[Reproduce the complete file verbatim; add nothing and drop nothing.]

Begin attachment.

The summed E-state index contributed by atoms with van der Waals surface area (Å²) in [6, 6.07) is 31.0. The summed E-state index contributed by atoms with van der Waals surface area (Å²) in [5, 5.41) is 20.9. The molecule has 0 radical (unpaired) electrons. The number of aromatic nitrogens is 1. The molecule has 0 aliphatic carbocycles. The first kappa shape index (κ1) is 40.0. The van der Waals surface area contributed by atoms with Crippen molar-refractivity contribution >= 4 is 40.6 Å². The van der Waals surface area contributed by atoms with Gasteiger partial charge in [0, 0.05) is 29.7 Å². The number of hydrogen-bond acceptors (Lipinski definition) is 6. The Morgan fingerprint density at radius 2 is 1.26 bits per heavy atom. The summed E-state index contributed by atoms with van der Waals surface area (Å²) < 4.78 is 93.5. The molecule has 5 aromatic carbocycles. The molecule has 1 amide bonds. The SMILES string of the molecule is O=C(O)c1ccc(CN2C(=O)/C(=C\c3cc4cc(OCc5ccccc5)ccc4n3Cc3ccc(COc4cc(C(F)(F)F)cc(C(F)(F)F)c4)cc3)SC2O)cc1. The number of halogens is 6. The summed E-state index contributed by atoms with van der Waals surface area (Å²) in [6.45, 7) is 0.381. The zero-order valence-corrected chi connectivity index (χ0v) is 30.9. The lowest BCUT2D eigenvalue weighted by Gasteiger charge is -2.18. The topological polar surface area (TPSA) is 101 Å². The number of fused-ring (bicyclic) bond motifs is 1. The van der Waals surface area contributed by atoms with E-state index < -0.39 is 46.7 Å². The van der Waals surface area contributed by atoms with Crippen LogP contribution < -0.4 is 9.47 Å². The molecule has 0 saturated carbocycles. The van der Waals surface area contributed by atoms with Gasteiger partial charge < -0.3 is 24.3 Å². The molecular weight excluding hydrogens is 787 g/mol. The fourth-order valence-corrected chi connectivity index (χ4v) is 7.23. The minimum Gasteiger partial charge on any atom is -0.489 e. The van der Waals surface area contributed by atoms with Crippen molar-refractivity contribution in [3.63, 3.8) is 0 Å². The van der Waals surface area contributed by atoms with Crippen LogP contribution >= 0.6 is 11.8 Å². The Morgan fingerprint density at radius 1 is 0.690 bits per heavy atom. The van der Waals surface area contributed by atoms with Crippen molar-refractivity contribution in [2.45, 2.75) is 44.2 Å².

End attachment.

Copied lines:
The summed E-state index contributed by atoms with van der Waals surface area (Å²) in [6, 6.07) is 31.0. The summed E-state index contributed by atoms with van der Waals surface area (Å²) in [5, 5.41) is 20.9. The molecule has 0 radical (unpaired) electrons. The number of aromatic nitrogens is 1. The molecule has 0 aliphatic carbocycles. The first kappa shape index (κ1) is 40.0. The van der Waals surface area contributed by atoms with Crippen molar-refractivity contribution >= 4 is 40.6 Å². The van der Waals surface area contributed by atoms with Gasteiger partial charge in [0, 0.05) is 29.7 Å². The number of hydrogen-bond acceptors (Lipinski definition) is 6. The Morgan fingerprint density at radius 2 is 1.26 bits per heavy atom. The summed E-state index contributed by atoms with van der Waals surface area (Å²) < 4.78 is 93.5. The molecule has 5 aromatic carbocycles. The molecule has 1 amide bonds. The SMILES string of the molecule is O=C(O)c1ccc(CN2C(=O)/C(=C\c3cc4cc(OCc5ccccc5)ccc4n3Cc3ccc(COc4cc(C(F)(F)F)cc(C(F)(F)F)c4)cc3)SC2O)cc1. The number of halogens is 6. The summed E-state index contributed by atoms with van der Waals surface area (Å²) in [6.45, 7) is 0.381. The zero-order valence-corrected chi connectivity index (χ0v) is 30.9. The lowest BCUT2D eigenvalue weighted by Gasteiger charge is -2.18. The topological polar surface area (TPSA) is 101 Å². The number of fused-ring (bicyclic) bond motifs is 1. The van der Waals surface area contributed by atoms with E-state index < -0.39 is 46.7 Å². The van der Waals surface area contributed by atoms with Crippen LogP contribution < -0.4 is 9.47 Å². The molecule has 0 saturated carbocycles. The van der Waals surface area contributed by atoms with Gasteiger partial charge < -0.3 is 24.3 Å². The molecular weight excluding hydrogens is 787 g/mol. The fourth-order valence-corrected chi connectivity index (χ4v) is 7.23. The minimum Gasteiger partial charge on any atom is -0.489 e. The van der Waals surface area contributed by atoms with Crippen molar-refractivity contribution in [3.63, 3.8) is 0 Å². The van der Waals surface area contributed by atoms with Crippen LogP contribution >= 0.6 is 11.8 Å². The Morgan fingerprint density at radius 1 is 0.690 bits per heavy atom. The van der Waals surface area contributed by atoms with Crippen molar-refractivity contribution in [2.45, 2.75) is 44.2 Å².